Sammy White (American football)

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Sammy White
refer to caption
White in 1976.
No. 85
Position: Wide Receiver
Personal information
Born: (1954-03-16) March 16, 1954 (age 64)
Winnsboro, Louisiana
Career information
College: Grambling State
NFL Draft: 1976 / Round: 2 / Pick: 54
Career history
Career highlights and awards
Career NFL statistics
Receptions: 393
Receiving Yards: 6,400
Touchdowns: 50
Player stats at NFL.com

Sammy White (born March 3, 1954 in Winnsboro, Louisiana) is a former American football wide receiver in the NFL.

After attending Grambling State University, White played all ten seasons (1976–1985) of his professional career as a wide receiver with the Minnesota Vikings, winning the Associated Press Offensive Rookie of the Year and UPI NFL-NFC Rookie of the Year awards in 1976. He was a two-time Pro Bowl selection in 1976 and 1977. In 128 career games, he totaled 393 receptions, 6,400 receiving yards, and 50 touchdowns.[1]

Notoriety

One of the most spectacular and ferocious hits in NFL history happened to White during Super Bowl XI, held on January 9, 1977 at the Rose Bowl in Pasadena, California. During a 3rd and long play, Fran Tarkenton dropped deep into the pocket and delivered a bullet to White who was on crossing route, with Oakland Raiders DB Skip Thomas meeting him in the middle. As White made a spectacular catch on the ball, he was hit by Raiders safety Jack Tatum, while Thomas closed the gap. The collision knocked White's helmet and chin strap off, sending the helmet tumbling about eight yards backwards from where they landed. Although shaken on the play, he held onto the ball gaining the Vikings a first down. He would return to the game, however the Vikings were outscored 32-14 and the Raiders would win their first of 3 Super Bowls.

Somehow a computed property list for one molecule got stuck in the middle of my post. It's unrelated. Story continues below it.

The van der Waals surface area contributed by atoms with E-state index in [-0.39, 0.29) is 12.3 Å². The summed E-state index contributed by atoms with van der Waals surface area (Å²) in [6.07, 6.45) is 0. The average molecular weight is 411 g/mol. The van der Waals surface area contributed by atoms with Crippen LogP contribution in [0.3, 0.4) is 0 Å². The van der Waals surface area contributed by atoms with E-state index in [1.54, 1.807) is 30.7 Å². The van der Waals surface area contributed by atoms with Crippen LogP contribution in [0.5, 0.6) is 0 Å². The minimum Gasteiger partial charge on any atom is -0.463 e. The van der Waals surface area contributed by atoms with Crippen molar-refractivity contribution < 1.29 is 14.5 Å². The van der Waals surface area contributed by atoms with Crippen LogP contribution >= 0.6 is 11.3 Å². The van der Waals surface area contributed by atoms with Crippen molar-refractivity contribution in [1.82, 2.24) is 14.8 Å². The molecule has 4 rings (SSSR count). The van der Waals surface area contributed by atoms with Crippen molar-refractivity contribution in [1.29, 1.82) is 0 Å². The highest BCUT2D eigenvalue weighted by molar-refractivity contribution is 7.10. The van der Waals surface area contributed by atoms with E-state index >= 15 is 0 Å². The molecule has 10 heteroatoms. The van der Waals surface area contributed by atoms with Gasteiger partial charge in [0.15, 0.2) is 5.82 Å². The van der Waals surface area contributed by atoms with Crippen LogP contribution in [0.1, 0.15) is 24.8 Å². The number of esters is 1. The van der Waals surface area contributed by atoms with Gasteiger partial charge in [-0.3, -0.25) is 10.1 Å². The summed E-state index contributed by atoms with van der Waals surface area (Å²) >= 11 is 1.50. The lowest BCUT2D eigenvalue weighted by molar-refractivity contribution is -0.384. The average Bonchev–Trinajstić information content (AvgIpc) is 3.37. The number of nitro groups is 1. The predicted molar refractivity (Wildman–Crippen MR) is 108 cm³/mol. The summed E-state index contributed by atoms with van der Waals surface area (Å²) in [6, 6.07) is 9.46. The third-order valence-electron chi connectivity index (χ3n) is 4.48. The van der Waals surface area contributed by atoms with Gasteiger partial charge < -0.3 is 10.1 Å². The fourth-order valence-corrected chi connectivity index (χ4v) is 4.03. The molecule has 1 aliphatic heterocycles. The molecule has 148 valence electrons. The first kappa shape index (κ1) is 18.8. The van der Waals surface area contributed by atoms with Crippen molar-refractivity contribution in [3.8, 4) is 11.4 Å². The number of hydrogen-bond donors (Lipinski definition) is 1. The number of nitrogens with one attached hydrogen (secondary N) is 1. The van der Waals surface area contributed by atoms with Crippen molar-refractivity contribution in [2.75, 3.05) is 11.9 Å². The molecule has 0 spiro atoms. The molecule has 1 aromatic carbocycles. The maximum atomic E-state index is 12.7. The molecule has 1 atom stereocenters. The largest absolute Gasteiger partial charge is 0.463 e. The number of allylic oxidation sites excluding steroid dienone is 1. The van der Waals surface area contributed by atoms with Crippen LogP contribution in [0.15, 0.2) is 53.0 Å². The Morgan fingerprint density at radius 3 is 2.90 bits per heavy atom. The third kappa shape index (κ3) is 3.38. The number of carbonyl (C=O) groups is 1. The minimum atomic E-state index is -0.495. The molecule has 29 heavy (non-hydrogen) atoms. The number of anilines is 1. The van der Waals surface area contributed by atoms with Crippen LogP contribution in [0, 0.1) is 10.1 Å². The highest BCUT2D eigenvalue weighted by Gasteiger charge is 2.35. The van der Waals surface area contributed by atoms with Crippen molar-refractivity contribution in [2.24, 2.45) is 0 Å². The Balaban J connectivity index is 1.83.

After Retirement

He became assistant coach at Grambling State as receivers coach (1998-2003 and 2007-2009) and offensive coordinator (2004-2006). During that time Grambling won six Western Division titles and five SWAC championships. White was inducted into the SWAC Hall of Fame in 2004.[2]

References

  1. ^ "Sammy White". pro-football-reference.com. Sports Reference LLC. Retrieved 26 July 2014.
  2. ^ https://derisoreport.wordpress.com/2009/12/01/grambling-legend-sammy-white-will-not-return-as-receivers-coach/ Retrieved 1.5.2017


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